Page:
After changing my caloric range for one week and having success, I'm going to implement a 5-week alternative plan to keep everything shook up.
2 day-lower number, 2 day higher number (1200-1400)
2 day-lower number, 1 day higher number (1300-1600)
2 day-lower number, 2 day higher number (1400-1500)
2 day-lower number, 1 day higher number (1200-1400)
2 day-lower number, 2 day higher number (1300-1600)
EDUCATION FOR THE WEEK
BMR, while similiar to RMR, is found under more restrictive circumstances compared to RMR. So I'm switching over to BMR measurements versus RMR measurements. In case people reading don't know, BMR is the amount of calories a person burns when a person is awake but at complete rest.
Link to calculate: www.bmi-calculator.net/bmr-calculator/
Another helpful link: www.freedieting.com/tools/weight_loss_tool
I guess this can be use a bottomline to losing the lbs. Create a calorie deficit, preferably around 500, and lose the weight.
Calories consumed - (Exercise calories + BMR) = Deficit
Negative calorie balance is essential to lose body fat.
Calories not only count, they are the bottom line when it comes to fat loss. If you are eating more calories than you expend, you simply will not lose fat, no matter what type of foods or food combinations you eat. Some foods do get stored as fat more easily than others, but always bear in mind that too much of anything, even "healthy food," will get stored as fat. You cannot override the laws of thermodynamics and energy balance. You must be in a calorie deficit to burn fat. This will force your body to use stored body fat to make up for the energy deficit. There are 3500 calories in a pound of stored body fat. If you create a 3500-calorie deficit in a week through diet, exercise or a combination of both, you will lose one pound. If you create a 7000 calories deficit in a week you will lose two pounds. The calorie deficit can be created through diet, exercise or preferably, with a combination of both. Because we already factored in the exercise deficit by using an activity multiplier, the deficit we are concerned with here is the dietary deficit.
Positive calorie balance is essential to gain lean bodyweight
If you want to gain lean bodyweight and become more muscular, you must consume more calories than you burn up in a day. Provided that you are participating in a weight-training program of a sufficient intensity, frequency and volume, the caloric surplus will be used to create new muscle tissue. Once you've determined your TDEE, the next step is to increase your calories high enough above your TDEE that you can gain weight. It is a basic law of energy balance that you must be on a positive calorie balance diet to gain muscular bodyweight. A general guideline for a starting point for gaining weight is to add approximately 300-500 calories per day onto your TDEE. An alternate method is to add an additional 15 - 20% onto your TDEE.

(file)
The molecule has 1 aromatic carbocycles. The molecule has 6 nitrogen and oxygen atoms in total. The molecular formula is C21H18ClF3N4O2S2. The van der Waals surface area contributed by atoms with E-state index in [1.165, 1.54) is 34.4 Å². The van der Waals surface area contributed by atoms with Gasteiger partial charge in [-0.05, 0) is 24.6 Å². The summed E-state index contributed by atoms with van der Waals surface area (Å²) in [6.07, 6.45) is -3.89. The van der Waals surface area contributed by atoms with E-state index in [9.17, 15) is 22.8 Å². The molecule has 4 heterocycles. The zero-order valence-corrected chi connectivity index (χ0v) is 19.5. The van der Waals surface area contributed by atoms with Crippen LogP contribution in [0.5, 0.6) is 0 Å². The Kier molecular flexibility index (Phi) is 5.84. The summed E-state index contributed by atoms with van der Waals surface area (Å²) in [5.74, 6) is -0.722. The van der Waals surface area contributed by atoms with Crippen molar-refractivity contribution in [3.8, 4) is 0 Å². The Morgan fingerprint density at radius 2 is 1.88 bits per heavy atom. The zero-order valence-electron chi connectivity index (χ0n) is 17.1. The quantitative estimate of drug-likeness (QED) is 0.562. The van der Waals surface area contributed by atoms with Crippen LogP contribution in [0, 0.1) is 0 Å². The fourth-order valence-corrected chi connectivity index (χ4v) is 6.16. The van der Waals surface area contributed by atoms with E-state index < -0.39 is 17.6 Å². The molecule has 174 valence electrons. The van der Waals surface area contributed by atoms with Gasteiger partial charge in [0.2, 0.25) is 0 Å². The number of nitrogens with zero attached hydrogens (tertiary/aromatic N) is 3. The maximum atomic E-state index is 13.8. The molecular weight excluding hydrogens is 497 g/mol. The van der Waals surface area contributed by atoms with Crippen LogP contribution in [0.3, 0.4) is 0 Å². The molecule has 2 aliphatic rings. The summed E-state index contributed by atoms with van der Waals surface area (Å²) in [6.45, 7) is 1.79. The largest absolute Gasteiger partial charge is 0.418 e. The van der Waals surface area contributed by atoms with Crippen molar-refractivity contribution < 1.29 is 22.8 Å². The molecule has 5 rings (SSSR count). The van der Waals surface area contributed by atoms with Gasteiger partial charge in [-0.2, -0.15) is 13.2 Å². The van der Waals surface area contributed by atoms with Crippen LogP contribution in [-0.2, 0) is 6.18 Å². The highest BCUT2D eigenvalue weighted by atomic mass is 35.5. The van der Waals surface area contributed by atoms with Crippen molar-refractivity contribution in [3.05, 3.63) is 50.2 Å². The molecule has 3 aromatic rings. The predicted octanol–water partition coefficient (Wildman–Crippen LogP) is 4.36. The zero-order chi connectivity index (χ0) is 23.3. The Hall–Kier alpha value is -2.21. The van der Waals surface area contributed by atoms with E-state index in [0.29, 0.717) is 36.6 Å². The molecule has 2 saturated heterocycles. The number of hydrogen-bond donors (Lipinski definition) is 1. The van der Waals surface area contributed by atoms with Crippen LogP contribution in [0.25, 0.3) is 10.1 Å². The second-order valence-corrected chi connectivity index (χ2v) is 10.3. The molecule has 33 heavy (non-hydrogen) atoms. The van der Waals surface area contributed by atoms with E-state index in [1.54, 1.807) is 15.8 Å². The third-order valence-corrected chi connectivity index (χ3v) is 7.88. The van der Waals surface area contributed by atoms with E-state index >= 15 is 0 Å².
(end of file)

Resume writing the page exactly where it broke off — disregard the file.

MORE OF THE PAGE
Good link to BMR information: www.apinchofhealth.com/resources/BMR-and-c
Harris Benedict Formula
To determine your total daily calorie needs, multiply your BMR by the appropriate activity factor, as follows:
If you are sedentary (little or no exercise) : Calorie-Calculation = BMR x 1.2
If you are lightly active (light exercise/sports 1-3 days/week) : Calorie-Calculation = BMR x 1.375
If you are moderatetely active (moderate exercise/sports 3-5 days/week) : Calorie-Calculation = BMR x 1.55
If you are very active (hard exercise/sports 6-7 days a week) : Calorie-Calculation = BMR x 1.725
If you are extra active (very hard exercise/sports & physical job or 2x training) : Calorie-Calculation = BMR x 1.9
Calorie Needs to Gain Weight
Once you know the number of calories you need to maintain your weight (using our BMR Calculator in conjunction with our Harris Benedict Equation, you can easily calculate the number of calories you need in order to gain weight.
If you want to gain body weight, you need to consume more calories than you burn. One pound of body weight is roughly equivalent to 3500 calories, so eating an extra 500 calories per day will cause you to gain one pound a week.
For optimum health, if you increase your calories to gain weight then (health permitting) gradually increase your level of physical exercise in order to maintain or increase your lean body mass. The benefits of exercise on physical and mental health are well documented and shouldn't be ignored.
Edited by: KALH7338 at: 12/31/2008 (06:02)